The Politics of Identification: Or, Bush’s Personality Problem
In addition to critique the incoherent discourses justifying the Iraq War, Cindy Sheehan and the Gold Star Families for Peace sought moral clarity by also going after Bush for the killing of innocents. In doing so, they personalized their rhetoric in the hope that it would dramatize the divide between the anti-war movements message of reconciliation and Bush’s personal “crusade.” Sheehan had already written that President Bush had shown “arrogance,” had “nothing in his eyes,” and lacked “any real compassion” during a 2004 meeting. But she was further enraged when, in a speech on August 3, 2005, President Bush said that US troops killed in Iraq had committed a sacrifice “made in a noble cause.” Sheehan, certain that the causes for the war were ignoble, was confident that the President would be unable to articulate the noble cause when pressed to do so. Despite Sheehan’s message being directed at the causes of the Iraq War, and the fact that the Bush Administration’s strategy of silence was a matter of political calculation rather than personal insult, her approach encouraged additional personal attacks on the President’s character. Consequently, a claim that had already existed at the margins of the anti-war movement became its most popular theme: the Iraq War was the result of a personality problem.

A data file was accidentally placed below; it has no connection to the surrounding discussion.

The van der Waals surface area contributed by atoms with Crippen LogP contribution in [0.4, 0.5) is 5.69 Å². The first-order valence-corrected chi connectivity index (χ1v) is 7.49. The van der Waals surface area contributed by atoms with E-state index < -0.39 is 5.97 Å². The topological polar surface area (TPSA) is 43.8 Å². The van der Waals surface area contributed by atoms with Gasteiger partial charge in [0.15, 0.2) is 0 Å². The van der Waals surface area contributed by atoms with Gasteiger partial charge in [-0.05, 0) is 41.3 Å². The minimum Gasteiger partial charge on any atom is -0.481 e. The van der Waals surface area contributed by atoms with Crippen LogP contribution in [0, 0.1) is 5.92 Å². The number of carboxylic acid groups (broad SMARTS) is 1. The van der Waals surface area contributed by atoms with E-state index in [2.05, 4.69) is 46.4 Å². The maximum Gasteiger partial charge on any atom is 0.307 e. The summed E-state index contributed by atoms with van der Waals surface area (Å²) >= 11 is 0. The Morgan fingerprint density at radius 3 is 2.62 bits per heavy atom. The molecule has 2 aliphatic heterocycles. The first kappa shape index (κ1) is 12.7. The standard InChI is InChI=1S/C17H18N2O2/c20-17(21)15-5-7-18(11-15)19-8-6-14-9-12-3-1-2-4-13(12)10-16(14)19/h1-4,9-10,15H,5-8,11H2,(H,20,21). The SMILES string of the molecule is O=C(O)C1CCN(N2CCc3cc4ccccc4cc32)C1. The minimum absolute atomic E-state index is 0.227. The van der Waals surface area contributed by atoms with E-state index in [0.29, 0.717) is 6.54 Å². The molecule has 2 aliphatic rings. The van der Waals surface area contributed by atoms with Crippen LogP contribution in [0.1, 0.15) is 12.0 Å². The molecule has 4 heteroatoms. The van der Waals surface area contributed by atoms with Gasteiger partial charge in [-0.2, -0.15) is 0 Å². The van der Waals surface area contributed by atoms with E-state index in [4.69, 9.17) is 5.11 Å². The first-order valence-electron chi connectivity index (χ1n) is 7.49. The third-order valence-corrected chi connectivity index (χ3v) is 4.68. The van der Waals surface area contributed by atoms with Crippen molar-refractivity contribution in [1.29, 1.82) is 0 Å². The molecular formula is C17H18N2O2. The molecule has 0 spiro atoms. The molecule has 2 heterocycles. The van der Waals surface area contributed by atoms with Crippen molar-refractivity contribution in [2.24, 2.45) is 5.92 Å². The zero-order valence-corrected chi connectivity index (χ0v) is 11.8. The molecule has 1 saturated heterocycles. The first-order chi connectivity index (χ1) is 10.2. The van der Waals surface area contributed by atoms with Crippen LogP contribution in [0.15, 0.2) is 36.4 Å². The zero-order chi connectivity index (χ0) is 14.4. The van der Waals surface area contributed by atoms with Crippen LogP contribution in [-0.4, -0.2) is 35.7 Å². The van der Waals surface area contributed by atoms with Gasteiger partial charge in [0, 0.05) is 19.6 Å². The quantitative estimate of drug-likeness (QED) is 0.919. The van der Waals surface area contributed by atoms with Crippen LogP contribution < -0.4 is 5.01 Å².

In his book Beyond Sexuality, Tim Dean criticizes a politics of identification particular to how identification disputes power through rhetorical exclusion and regulation of “inside / outside or human / abject borders.” By characterizing Bush as a soulless man beyond understanding, Sheehan founded her rhetorical critique of the war on a deep personal incommensurability that she substantiated even further by publicly connecting her disdain for him through the intense loss of her son. Dean argues that such identification becomes a mechanism for a restrictive, paranoid politics of binarity, especially if subjectivity is treated as a function of one’s self-image rather than the psychic unconscious (which would make it social, historical, and cultural).In addition to describing Sheehan’s rhetoric, the politics of identification also helps explain the conservative assault on Sheehan, which utilized a double bind within the incoherent discourses justifying the war to turn the criticisms she leveled at Bush back on her. The usual crowd of right-wing pundits – Matt Drudge, Bill O’Reilly, Rush Limbaugh – attacked Sheehan by challenging her integrity as a mother and as an American. Limbaugh, for instance, argued that Sheehan was faking her case. Drudge went after Sheehan by publicly releasing an email written by a member of her extended family accusing Sheehan of “promoting her own personal agenda and notoriety at the expense of her son’s good name and reputation,” and of standing at odds with “the rest of the Sheehan Family” that “supports the troops, our country, and our President, silently, with prayer and respect.” These attacks share in the political strategy Sheehan herself constructed – she sought to use her position as the mother of a soldier killed in Iraq to undermine Bush and other high profile figures of his administration. Consequently, conservative criticism did not focus on her politics, but the authenticity of her claims, by suggesting that she was an unloving parent politically profiting from the death of her son. This starkly demonstrates the binarist for-or-against structure of the politics of identification; these arguments were nearly the same ones Sheehan brought against Bush – that Bush really lied about the justifications for going to war with Iraq and that he only went to war to profit himself and his friends.